General Information About Bargaining
What is Bargaining?
Collective bargaining, or just bargaining for short, is the process by which a union (such as GEO) negotiates with employers (like the UIUC Administration) for the terms and conditions of employment that will apply to the workers it represents (the bargaining unit). Many aspects of the bargaining process are regulated by law. The result of bargaining negotiations will be a legally-enforceable collective bargaining agreement (a contract) which will bind the union, its bargaining unit, and the employer.
What is GEO’s philosophy towards bargaining?
GEO’s approach to bargaining is based on democratic decision-making principles, consistent with GEO’s constitution, and seeks to be as transparent as possible. Our bargaining pillars–the issues around which we have framed our new contract proposals–were derived from a survey sent out to members. Members then voted to approve these pillars at a General Membership Meeting before bargaining began. Bargaining team meetings and bargaining sessions are open for all members to attend, and members are given regular updates through our online newsletter (the GEO-L) and at General Membership Meetings.
Who takes part in bargaining?
GEO and the UIUC Administration each have a bargaining team who research, assemble, plan, and make decisions about bargaining documents and agendas. However, in the bargaining sessions, usually only the lead negotiators from each bargaining team engage in dialogue with the other side, though others may be invited to give a testimonial during the bargaining session.
What is the bargaining process?
The bargaining process begins when a union submits an Intent to Bargain. Bargaining sessions–blocks of time where the union and employers agree to meet to discuss the contract–are then scheduled. Bargaining can sometimes take months or even over a year, with bargaining sessions happening on a regular (often biweekly) basis, depending on how difficult it is for the union and employer to agree on the terms of the contract. The union presents a proposal for a comprehensive contract at the first bargaining session. The employer then has the opportunity to request more information and either accept the union’s proposed contract or offer a counter-proposal. The union and employer will continue modify their proposals while discussing the rational, the feasibility, and other issues until they reach an agreement. At this point the tentative contract is returned to union membership for review and ratification. Once the union membership approves the contract by a vote, it is signed and becomes legally binding.
What happens in a bargaining session?
During the bargaining session, the two bargaining teams sit facing one another, with any member in attendance sitting behind the union bargaining team. The lead negotiators take turns asking and answering questions, presenting proposals, and engaging in any other discussion that needs to take place. A caucus can be called during the session by either side for the bargaining teams to discuss matters in private before proceeding.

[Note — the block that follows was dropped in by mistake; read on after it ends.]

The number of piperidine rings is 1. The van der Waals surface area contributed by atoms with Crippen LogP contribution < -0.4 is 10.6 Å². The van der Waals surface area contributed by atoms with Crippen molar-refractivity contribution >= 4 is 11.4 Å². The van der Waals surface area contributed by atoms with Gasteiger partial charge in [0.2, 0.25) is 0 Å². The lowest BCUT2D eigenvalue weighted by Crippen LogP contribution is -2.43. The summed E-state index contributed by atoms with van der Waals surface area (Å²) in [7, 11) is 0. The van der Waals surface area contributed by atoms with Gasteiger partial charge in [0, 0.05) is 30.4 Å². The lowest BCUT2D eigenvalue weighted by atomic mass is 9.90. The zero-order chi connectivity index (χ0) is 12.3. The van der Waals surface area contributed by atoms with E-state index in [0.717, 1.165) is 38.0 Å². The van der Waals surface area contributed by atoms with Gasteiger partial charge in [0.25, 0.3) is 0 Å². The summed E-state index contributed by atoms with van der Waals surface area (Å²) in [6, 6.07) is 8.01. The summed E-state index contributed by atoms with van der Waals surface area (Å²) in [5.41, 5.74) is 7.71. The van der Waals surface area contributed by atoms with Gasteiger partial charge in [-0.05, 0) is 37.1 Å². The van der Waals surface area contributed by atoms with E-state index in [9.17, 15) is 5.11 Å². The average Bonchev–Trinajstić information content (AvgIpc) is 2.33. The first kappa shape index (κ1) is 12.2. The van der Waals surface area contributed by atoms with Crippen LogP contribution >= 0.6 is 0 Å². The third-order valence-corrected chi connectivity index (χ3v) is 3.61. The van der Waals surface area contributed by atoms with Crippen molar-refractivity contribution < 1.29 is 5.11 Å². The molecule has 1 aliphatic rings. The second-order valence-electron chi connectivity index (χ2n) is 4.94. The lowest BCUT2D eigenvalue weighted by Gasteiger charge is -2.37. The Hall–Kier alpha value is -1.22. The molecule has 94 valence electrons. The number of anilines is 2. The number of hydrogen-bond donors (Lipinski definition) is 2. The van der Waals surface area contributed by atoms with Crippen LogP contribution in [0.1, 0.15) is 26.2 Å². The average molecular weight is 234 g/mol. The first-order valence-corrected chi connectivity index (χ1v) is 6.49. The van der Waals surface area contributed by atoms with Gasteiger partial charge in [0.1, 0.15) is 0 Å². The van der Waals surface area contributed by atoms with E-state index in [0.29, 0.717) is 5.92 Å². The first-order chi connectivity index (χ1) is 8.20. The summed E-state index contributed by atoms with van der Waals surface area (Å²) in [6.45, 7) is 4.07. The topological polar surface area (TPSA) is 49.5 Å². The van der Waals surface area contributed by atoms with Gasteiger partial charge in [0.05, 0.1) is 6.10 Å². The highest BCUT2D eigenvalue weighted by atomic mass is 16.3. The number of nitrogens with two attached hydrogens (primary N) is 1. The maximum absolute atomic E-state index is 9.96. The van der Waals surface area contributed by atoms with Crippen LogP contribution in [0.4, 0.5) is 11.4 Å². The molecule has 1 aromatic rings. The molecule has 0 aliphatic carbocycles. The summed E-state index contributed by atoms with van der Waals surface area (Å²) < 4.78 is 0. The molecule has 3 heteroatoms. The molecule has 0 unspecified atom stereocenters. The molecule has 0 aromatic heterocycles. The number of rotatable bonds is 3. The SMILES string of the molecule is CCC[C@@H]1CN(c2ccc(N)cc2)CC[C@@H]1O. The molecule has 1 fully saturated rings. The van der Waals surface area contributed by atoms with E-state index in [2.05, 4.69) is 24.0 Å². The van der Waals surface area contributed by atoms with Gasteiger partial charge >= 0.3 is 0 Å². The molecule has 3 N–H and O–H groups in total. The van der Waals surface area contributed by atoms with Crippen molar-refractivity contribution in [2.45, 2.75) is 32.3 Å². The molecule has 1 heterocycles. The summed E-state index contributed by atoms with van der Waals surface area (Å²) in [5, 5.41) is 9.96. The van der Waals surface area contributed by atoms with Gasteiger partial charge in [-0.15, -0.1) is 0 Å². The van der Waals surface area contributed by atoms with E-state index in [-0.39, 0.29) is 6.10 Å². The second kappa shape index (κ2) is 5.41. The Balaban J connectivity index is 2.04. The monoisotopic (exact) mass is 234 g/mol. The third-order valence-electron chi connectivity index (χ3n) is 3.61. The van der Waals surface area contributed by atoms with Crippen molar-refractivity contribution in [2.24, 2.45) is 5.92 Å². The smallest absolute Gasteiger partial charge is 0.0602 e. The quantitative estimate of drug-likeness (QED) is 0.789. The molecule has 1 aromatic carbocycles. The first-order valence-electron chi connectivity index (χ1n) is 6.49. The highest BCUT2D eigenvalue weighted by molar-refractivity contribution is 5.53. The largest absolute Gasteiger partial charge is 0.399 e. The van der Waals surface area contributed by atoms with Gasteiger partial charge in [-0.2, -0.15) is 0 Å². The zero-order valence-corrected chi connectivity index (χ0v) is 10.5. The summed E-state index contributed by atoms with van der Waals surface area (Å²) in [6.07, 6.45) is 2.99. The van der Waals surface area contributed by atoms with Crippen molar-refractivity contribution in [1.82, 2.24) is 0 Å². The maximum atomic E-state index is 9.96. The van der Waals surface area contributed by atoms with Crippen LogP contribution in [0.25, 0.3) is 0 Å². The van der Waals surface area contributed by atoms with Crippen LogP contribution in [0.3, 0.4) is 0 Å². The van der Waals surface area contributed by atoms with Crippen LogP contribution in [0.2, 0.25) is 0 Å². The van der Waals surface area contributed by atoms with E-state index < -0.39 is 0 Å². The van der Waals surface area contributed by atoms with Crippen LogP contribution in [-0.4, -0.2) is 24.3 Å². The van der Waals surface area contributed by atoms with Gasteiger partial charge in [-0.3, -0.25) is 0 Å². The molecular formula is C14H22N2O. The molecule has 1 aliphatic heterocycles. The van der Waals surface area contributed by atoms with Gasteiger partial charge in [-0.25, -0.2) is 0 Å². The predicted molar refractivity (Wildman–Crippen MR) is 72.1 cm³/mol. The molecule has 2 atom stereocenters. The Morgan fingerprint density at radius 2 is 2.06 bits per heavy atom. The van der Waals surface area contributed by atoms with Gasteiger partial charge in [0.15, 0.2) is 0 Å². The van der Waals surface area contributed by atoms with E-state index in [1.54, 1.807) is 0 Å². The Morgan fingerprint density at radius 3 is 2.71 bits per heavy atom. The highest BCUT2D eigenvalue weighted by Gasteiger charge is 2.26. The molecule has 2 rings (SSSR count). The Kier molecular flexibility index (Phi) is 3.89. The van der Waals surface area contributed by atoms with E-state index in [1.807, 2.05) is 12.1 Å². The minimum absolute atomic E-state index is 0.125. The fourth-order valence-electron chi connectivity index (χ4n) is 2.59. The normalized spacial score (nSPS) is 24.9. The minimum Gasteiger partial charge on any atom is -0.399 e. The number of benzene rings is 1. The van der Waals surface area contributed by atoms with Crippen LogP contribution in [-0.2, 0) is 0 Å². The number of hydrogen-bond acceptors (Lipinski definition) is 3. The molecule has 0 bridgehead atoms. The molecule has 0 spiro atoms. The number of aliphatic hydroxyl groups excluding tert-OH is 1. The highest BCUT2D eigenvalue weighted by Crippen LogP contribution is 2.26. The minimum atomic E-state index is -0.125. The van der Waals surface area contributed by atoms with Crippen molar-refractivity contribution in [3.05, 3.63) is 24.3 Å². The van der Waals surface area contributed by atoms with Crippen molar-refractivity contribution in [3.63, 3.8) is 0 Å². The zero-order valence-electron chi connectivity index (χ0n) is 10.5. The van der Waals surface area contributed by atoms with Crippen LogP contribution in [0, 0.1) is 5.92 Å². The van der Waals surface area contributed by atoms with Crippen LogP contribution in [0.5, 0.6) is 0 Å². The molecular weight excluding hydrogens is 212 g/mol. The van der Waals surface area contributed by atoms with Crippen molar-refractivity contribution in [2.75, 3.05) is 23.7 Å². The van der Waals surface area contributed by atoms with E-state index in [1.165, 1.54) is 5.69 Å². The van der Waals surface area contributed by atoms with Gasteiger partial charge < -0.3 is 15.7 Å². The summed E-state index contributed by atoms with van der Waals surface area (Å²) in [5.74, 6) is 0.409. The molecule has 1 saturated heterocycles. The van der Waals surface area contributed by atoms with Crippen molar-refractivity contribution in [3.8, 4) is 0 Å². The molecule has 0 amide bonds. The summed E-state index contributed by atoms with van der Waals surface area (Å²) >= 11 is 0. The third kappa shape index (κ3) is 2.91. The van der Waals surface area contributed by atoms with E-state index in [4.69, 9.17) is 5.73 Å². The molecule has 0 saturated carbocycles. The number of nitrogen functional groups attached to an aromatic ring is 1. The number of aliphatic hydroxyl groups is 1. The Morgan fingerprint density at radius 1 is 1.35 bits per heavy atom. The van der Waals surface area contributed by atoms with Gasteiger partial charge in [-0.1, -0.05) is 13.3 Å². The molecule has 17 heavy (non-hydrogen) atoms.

Now that GEO is in mediation with the Administration, the bargaining teams are in separate rooms and speak directly with the mediator. The mediator then passes information and proposals back and forth between the two teams.
Some common terms:
Arbitration: A method of settling a labor-management dispute by having an impartial third party decide the issue. The decision of the third party (arbitrator) is usually legally binding.
Bargaining in Good Faith: Both parties must meet at reasonable times and with willingness to reach agreement with respect to wages, hours and other terms and conditions of employment, and execute a written contract incorporating any agreements reached. Bargaining in good faith does not require the parties to agree to a proposal or to make a concession.
Bargaining in Bad Faith: This term refers to situations in which there is no real intent of trying to reach an agreement. Examples of bad faith bargaining include: failure to engage in the exchange of bargaining proposals; failure to offer counter proposals; unwarranted cancellation of sessions; delays in bargaining; failure to meet at appropriate times or places; regressive or surface bargaining (see below for definitions); or a general conduct designed to frustrate the bargaining process.
Bargaining Unit: A bargaining unit is a group of employees represented by a labor union and to whom the contract applies. For example, the bargaining unit for GEO is Teaching Assistants and Graduate Assistants.
Campus Wage Program/Campus-Wide General Salary Program: Campus wage program is a policy that the admin tries to get in union contracts which gives them unilateral control in deciding what our salaries will be. For 2016-2017, for example, our current contract stipulates that “assistants will be paid no less than $16,281/year for a 50% appointment on a 9 month service basis or an amount equivalent to the previous year’s minimum increased by the campus wage program for Academic Year 2016-2017 as established by the Provost’s Office, whichever is greater.” The GEO’s stance is that campus wage program is contrary to the concept of bargaining, as instead of collectively deciding on our wages at the bargaining table, the admin just imposes their decision on us.